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Chris Packham wins libel claim against website

“The judgment handed down in Chris Packham’s libel case should send a firm warning to irresponsible journalists that they need to think twice before embarking on a ‘hate’ campaign publishing untruths about individuals. While not a landmark case, it’s a big win for the neurodiverse community and has serious implications.

“Highly defamatory statements not only cause reputational harm to the individual concerned but can also result in the individual receiving unwarranted backlash from the public and online trolls.

“As a result of the defendants’ baseless comments labelling Packham as a dishonest fraud at first and then a rapist, a bully, and a pervert (some of the most serious of allegations) he received a staggering number of death threats and feared for his and his family’s lives. The Court held none of these statements are true. Mr Justice Saini said ‘there is not a shred of evidence in support of the offensive allegations.’

“The defendants attempted to use the proceedings to smear Packham even more by revealing worse (new) slurs at trial including targeting his neurodiversity and attempted to rely on absolute privilege where comments said at trial cannot be defamatory.

“This conduct was picked up by Mr Justice Saini and in his ruling, he said ‘the defendants used this litigation as a device to introduce offensive material to smear Mr Packham’. Chris Packham was awarded a higher proportion of costs than is usual and the defendants were ordered to pay an interim payment of £400,000 towards his costs, which is likely to be even higher when finalised. This is in addition to the £90,000 award for damages, which means the defendants will be approaching £1 million in losses when their own legal costs are taken into account.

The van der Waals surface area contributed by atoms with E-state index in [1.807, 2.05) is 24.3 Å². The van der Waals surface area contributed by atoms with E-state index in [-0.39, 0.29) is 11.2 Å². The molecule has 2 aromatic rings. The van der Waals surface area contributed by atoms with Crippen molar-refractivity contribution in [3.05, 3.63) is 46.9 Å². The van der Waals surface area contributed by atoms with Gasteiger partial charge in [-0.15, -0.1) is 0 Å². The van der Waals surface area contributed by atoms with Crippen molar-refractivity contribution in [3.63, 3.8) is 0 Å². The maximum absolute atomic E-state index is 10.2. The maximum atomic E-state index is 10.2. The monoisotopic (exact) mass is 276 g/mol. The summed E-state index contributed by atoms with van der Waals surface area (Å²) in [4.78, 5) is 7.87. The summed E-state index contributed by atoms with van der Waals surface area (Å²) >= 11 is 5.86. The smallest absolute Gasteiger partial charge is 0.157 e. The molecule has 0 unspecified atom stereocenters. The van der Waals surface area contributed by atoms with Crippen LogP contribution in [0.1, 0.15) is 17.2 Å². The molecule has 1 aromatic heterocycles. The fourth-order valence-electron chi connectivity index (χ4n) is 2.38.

“This case shows that whilst proceedings are still costly, potential claimants should be encouraged that justice will prevail."

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Naturalist Chris Packham has won his libel claim against a website that alleged he misled people into donating to a tiger rescue charity.

The presenter sued in the High Court over articles published on the Country Squire Magazine website.

Site editor Dominic Wightman, writer Nigel Bean and proof reader Paul Read defended the libel claim.

Mr Justice Saini ruled in Mr Packham's favour against Mr Wightman and Mr Bean, but dismissed the one against Mr Read.

Speaking outside court, Mr Packham said online abuse and hate crimes were a "vile part of modern life".”